Something strange and wonderful might be happening out in the border regions of galaxies: pairs of black holes merging again and again to produce phenomenal amounts of energy, more than a single star could possibly generate on its own.

That's the thinking of scientists studying dense clusters of stars - pockets of space where hundreds of thousands or even millions of stars congregate tightly together.

With these stellar objects in such close proximity, once two orbiting black holes merge, the resulting supermassive black hole could find a new partner, repeating the process again – that's the hypothesis that an international team of astronomers are now working from.

"We think these clusters formed with hundreds to thousands of black holes that rapidly sank down in the centre," says lead researcher Carl Rodriguez, an astrophysicist at MIT.

"These kinds of clusters are essentially factories for black hole binaries, where you've got so many black holes hanging out in a small region of space that two black holes could merge and produce a more massive black hole.

"Then that new black hole can find another companion and merge again."

It's an idea that Rodriguez and his colleagues have shown could work based on advanced maths models, run on the Quest supercomputer at Northwestern University in New York.

The computer chewed through 24 different simulations, covering clusters from 200,000 to 2 million stars in size, and running over a course of 12 billion years. That's a lot of number crunching, but it showed that "second-generation mergers" could indeed happen.

The special ingredient in the calculations was to go beyond Newton's theory of gravity – which holds in the vast majority of cases – to consider two black holes whizzing by each other very closely, as might be the case in these densely packed stellar clusters.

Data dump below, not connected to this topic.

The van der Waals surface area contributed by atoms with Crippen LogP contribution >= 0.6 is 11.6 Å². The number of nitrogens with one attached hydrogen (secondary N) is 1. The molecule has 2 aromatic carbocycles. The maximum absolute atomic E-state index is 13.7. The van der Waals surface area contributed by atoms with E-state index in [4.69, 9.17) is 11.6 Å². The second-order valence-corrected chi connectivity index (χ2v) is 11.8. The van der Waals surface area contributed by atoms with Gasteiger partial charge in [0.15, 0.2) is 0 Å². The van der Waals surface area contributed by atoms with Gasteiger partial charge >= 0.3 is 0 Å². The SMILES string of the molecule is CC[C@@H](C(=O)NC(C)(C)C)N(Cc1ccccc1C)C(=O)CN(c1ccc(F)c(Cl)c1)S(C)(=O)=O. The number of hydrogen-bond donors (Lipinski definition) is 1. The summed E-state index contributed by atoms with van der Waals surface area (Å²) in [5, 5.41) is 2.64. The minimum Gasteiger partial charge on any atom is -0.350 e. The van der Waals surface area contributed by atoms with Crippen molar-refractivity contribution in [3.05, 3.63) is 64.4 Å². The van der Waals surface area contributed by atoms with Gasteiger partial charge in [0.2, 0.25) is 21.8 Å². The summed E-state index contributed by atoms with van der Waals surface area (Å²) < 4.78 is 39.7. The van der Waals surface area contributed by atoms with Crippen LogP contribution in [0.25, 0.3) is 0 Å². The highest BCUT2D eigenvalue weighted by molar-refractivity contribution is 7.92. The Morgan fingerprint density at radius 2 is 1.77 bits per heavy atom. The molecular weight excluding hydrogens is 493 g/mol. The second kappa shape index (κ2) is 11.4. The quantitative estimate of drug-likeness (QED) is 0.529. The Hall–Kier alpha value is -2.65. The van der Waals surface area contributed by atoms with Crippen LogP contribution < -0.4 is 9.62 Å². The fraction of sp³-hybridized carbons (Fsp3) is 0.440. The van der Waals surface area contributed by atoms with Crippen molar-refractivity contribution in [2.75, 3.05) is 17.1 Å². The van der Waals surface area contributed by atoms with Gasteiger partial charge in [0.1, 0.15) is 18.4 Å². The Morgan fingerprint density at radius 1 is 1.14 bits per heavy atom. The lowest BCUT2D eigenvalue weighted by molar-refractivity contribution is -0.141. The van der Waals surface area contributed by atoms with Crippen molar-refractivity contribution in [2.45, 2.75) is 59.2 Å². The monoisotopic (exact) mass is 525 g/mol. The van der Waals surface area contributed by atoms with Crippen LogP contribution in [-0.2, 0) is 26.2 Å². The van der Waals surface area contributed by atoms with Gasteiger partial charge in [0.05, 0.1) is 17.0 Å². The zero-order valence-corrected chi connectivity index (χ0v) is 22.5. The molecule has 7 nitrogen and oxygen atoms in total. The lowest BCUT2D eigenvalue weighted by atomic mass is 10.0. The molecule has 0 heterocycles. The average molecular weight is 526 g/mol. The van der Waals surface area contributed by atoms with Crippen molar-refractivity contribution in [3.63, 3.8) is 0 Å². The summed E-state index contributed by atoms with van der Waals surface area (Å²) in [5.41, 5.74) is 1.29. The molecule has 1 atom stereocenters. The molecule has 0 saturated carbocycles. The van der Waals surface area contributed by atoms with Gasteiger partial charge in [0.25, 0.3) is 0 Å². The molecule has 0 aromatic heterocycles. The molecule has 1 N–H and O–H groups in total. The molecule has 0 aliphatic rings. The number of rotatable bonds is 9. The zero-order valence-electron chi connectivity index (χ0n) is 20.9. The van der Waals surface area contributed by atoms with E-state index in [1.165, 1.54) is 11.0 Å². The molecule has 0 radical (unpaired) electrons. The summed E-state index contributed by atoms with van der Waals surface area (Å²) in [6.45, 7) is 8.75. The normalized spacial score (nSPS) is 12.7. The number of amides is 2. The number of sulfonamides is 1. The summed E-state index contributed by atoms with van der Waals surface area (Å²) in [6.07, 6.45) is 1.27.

By adding in Einstein's theory of general relativity, gravitational waves and all, the researchers showed that black holes could merge together, rather than getting kicked out of the cluster (as they would under Newton's classical laws).

black hole 2A binary black hole (orange) and single black hole (blue) merge to create a new black hole (red). (Carl Rodriguez)

To get more evidence of the phenomenon, the team will need help from the gravitational wave detector at LIGO.

LIGO has already shown that stellar binary black holes exist, two dying stars joining in a dance into a massive merger that produces a burst of gravitational waves.

If mergers can go on to produce more mergers, then LIGO should be able to detect this too.

"If we wait long enough, then eventually LIGO will see something that could only have come from these star clusters, because it would be bigger than anything you could get from a single star," says Rodriguez.

These packed, spherical clusters of stars the researchers have been investigating appear in most galaxies – our own Milky Way holds about 200.

The final piece of the puzzle is to figure out whether black hole mergers can stick around long enough to create other mergers: depending on the spin of the black holes as they combine, the resulting gravitational wave energy might well propel the giant, combined black hole out of the cluster like a rocket.

Or would it? So far LIGO has only detected low rates of spin from black holes, suggesting these stellar objects aren't spinning as fast as scientists previously thought.

The lower rates of spin that LIGO has noted are another sign that maybe these combined mergers could be possible.

So, all eyes on LIGO again, to see if its measurements can back up the modelling that Quest has done. The thinking is that anything with a mass of between 50-130 solar masses would have to be formed by a multiple merger, rather than a single star.

"My co-authors and I have a bet against a couple people studying binary star formation that within the first 100 LIGO detections, LIGO will detect something within this upper mass gap," says Rodriguez.

"I get a nice bottle of wine if that happens to be true."

The research has been published in Physical Review Letters.